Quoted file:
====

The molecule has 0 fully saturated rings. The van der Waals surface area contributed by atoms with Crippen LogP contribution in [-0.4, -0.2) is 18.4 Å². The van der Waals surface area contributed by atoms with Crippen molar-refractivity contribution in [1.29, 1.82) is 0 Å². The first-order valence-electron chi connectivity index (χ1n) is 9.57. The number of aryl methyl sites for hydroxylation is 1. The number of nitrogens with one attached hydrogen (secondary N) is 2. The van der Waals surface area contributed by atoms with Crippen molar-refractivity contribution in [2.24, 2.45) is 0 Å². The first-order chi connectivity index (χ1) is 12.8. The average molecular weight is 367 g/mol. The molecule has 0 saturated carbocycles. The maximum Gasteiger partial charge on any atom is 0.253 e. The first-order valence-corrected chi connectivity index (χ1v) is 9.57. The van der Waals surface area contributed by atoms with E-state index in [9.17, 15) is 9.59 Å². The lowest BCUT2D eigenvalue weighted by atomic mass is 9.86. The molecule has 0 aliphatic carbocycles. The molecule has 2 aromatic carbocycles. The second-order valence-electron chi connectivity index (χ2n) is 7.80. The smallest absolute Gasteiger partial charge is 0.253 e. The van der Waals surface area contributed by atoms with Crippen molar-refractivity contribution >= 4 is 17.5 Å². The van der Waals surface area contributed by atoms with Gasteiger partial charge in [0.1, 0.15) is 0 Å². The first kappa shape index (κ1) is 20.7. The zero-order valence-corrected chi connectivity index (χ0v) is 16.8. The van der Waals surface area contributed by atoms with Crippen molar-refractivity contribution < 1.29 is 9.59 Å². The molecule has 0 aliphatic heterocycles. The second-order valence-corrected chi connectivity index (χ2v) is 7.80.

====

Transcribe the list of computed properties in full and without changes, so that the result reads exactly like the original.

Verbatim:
The molecule has 0 fully saturated rings. The van der Waals surface area contributed by atoms with Crippen LogP contribution in [-0.4, -0.2) is 18.4 Å². The van der Waals surface area contributed by atoms with Crippen molar-refractivity contribution in [1.29, 1.82) is 0 Å². The first-order valence-electron chi connectivity index (χ1n) is 9.57. The number of aryl methyl sites for hydroxylation is 1. The number of nitrogens with one attached hydrogen (secondary N) is 2. The van der Waals surface area contributed by atoms with Crippen molar-refractivity contribution in [2.24, 2.45) is 0 Å². The first-order chi connectivity index (χ1) is 12.8. The average molecular weight is 367 g/mol. The molecule has 0 saturated carbocycles. The maximum Gasteiger partial charge on any atom is 0.253 e. The first-order valence-corrected chi connectivity index (χ1v) is 9.57. The van der Waals surface area contributed by atoms with E-state index in [9.17, 15) is 9.59 Å². The lowest BCUT2D eigenvalue weighted by atomic mass is 9.86. The molecule has 0 aliphatic carbocycles. The molecule has 2 aromatic carbocycles. The second-order valence-electron chi connectivity index (χ2n) is 7.80. The smallest absolute Gasteiger partial charge is 0.253 e. The van der Waals surface area contributed by atoms with Crippen molar-refractivity contribution >= 4 is 17.5 Å². The van der Waals surface area contributed by atoms with Gasteiger partial charge in [0.1, 0.15) is 0 Å². The first kappa shape index (κ1) is 20.7. The zero-order valence-corrected chi connectivity index (χ0v) is 16.8. The van der Waals surface area contributed by atoms with Crippen molar-refractivity contribution < 1.29 is 9.59 Å². The molecule has 0 aliphatic heterocycles. The second-order valence-corrected chi connectivity index (χ2v) is 7.80.